County Office of Appellate Courts
Jennifer Macaulay, Saint Paul, Minnesota; and Deborah Ellis,
Saint Paul, Minnesota, for appellant.
Swanson, Attorney General, Saint Paul, Minnesota; and Michael
O. Freeman, Hennepin County Attorney, Jean Burdorf, Assistant
County Attorney, Minneapolis, Minnesota, for respondent.
forfeited appellate review of his argument that the
interests-of-justice exception to the rule announced in
State v. Knaffla, 243 N.W.2d 737 (Minn. 1976),
applies in his case by not raising that argument before the
first-degree murder case, appellant Kemen Lavatos Taylor II
appeals from a postconviction order that summarily denied his
public-trial claim, concluding that Taylor's claim was
barred by the rule announced in State v. Knaffla,
243 N.W.2d 737 (Minn. 1976). On appeal, Taylor argues that
the interests-of-justice exception to the Knaffla
rule should be applied in his case, which would allow his
petition for postconviction relief to be heard on its merits.
Because Taylor forfeited appellate review of this argument
when he failed to raise the argument before the district
court, we affirm.
a jury trial, Taylor was convicted of one count of
first-degree murder and two counts of attempted first-degree
murder in connection with the shooting of three teenage gang
several days of jury selection, the district court announced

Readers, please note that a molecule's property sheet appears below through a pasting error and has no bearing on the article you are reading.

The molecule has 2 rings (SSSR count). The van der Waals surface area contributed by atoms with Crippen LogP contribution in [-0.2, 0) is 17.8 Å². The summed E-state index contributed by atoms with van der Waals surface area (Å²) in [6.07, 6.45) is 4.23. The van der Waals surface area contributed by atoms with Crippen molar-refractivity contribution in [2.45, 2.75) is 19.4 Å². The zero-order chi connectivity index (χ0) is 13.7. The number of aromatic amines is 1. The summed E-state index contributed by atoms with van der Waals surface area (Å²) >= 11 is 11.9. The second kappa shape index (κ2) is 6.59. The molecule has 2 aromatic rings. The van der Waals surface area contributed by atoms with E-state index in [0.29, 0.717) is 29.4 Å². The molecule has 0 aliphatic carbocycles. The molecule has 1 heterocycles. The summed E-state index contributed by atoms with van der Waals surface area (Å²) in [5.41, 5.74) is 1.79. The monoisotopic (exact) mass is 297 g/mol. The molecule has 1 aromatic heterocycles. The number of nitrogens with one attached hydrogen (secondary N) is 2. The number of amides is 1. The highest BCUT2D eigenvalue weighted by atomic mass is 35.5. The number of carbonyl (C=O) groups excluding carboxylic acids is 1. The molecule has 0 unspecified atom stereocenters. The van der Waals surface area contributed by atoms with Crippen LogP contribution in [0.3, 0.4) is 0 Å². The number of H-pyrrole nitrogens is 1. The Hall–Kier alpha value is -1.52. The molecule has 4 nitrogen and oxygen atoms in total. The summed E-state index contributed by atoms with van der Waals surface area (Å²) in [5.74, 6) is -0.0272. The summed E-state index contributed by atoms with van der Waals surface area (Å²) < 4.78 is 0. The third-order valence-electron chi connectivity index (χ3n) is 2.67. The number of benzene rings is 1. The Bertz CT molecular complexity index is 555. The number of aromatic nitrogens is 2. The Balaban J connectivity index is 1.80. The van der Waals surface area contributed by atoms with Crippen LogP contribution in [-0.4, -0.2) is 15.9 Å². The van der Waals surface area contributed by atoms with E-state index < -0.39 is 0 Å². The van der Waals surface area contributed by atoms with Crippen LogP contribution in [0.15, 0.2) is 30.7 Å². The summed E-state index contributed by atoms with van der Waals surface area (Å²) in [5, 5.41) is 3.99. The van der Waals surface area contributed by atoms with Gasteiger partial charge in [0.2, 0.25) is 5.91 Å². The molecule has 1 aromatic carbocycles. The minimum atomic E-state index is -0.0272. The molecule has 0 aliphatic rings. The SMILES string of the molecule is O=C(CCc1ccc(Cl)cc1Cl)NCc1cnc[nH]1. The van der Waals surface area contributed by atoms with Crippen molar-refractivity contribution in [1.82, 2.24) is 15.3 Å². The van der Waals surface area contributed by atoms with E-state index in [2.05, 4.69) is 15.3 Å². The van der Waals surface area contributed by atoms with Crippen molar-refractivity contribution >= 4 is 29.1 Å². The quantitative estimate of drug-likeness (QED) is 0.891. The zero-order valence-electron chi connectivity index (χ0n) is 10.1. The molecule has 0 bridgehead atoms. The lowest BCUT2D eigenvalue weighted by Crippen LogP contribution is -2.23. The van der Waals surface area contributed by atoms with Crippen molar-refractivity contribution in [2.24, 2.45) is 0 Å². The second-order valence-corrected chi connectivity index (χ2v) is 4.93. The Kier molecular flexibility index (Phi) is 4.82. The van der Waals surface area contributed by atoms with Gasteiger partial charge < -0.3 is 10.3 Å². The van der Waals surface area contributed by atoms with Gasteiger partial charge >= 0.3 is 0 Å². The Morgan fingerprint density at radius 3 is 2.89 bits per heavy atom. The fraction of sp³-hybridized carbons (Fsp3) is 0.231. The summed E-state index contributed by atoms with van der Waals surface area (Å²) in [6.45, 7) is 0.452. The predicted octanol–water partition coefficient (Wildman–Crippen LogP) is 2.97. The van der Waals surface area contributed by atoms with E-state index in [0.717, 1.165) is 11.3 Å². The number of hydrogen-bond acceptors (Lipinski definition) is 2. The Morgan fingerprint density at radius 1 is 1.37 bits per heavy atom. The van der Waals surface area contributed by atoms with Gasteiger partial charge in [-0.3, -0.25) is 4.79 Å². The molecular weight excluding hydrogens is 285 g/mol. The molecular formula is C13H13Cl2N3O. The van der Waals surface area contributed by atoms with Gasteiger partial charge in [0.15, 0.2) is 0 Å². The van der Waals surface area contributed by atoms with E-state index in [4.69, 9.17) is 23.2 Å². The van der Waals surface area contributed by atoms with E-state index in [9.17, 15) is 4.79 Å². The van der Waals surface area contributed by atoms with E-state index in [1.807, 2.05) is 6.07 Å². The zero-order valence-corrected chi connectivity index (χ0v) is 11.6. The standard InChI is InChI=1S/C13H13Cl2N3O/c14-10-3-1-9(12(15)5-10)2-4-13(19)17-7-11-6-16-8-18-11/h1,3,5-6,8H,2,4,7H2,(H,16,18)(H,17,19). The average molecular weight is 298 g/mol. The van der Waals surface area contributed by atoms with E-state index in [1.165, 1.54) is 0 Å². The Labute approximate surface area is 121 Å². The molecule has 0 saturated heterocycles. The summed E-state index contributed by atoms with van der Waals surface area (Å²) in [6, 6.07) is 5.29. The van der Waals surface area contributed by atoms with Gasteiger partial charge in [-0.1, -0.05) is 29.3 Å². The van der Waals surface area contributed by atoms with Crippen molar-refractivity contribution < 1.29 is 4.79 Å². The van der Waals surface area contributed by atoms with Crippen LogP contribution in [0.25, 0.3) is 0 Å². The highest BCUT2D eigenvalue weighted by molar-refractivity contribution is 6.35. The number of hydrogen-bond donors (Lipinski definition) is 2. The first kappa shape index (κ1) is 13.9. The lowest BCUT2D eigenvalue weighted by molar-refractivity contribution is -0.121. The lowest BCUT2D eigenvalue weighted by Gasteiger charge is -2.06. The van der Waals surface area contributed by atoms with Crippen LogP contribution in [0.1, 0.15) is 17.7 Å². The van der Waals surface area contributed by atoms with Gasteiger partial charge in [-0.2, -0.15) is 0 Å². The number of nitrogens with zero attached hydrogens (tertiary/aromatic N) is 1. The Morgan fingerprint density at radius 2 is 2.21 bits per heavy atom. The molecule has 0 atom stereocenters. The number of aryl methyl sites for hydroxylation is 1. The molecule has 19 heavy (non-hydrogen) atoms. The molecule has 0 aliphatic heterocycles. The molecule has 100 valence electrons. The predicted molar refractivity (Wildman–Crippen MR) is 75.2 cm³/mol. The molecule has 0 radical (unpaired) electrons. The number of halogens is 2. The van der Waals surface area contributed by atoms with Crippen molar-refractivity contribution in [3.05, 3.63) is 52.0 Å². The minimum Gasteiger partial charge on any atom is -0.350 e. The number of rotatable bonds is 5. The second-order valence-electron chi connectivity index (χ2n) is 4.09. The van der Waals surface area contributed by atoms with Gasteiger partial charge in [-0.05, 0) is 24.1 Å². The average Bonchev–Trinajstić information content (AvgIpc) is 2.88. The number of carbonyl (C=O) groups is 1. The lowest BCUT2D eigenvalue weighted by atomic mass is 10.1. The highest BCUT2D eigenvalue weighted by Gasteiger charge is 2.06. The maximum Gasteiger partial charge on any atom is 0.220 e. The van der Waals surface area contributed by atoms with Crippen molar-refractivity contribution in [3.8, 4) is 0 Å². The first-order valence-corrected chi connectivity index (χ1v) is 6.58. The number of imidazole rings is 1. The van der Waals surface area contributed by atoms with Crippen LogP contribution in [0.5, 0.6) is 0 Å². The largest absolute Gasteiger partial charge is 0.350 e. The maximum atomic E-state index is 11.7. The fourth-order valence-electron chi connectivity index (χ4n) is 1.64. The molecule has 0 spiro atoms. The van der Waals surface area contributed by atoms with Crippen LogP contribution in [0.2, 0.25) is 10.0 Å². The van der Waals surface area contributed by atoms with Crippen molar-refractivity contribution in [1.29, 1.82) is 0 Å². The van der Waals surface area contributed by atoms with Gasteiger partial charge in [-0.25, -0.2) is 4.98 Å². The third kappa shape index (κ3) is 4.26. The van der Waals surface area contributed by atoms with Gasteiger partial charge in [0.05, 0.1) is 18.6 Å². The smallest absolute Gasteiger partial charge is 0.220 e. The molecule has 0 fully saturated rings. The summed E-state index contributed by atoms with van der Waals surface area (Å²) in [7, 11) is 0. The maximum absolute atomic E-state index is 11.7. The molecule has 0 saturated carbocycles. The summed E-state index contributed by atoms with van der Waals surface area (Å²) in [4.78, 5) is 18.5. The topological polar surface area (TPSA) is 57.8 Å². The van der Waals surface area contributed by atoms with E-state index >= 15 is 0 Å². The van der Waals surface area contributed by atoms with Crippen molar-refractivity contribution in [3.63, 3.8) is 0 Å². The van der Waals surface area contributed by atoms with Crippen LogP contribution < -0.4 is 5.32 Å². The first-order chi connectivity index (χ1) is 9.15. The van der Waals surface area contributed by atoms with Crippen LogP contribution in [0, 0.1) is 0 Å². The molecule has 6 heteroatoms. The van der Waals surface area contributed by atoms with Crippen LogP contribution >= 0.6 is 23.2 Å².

a list of rules for those attending the trial; those rules
required spectators to provide photographic identification
before entering the courtroom and outlined general behavior
expectations regarding profanity, hand gestures, cell phones,
and gum. According to the court, the rules were a
response to "past appearances, " which had included
"some disruptions [from] persons in the
gallery." The district court noted that "the
deputies of the Hennepin County Sheriff's Office have
been authorized to enforce these rules."
filed a direct appeal with our court, which raised several
issues, including a claim that the district court violated
Taylor's right to a public trial by requiring spectators
to present photographic identification before entering the
courtroom. In our discussion of Taylor's public-trial
claim, we explained the threshold issue of "whether a
closure even occurred." State v. Taylor, 869
N.W.2d 1, 11 (Minn. 2015). More specifically, we said:
[T]here is no evidence in the record that a significant
portion of the public was unable to attend due to the
identification requirement; that Taylor, his family, his
friends, or any witnesses were excluded; or that any
individuals actually excluded were known to Taylor. Further,
unlike in Lindsey, in which two unidentified minors
were actually excluded, here there is simply no evidence that
the requirement was enforced, or, if so, that even a single
individual-identifiable or not-was actually excluded. Thus,
we hold that the photographic identification requirement did
not constitute a "true" closure.
Id. at 11-12 (distinguishing State v.
Lindsey, 632 N.W.2d 652 (Minn. 2001)). In other words,
we concluded "that the photographic identification
requirement did not constitute a 'true' closure"
based on the lack of evidence that the photographic
identification requirement excluded anyone, including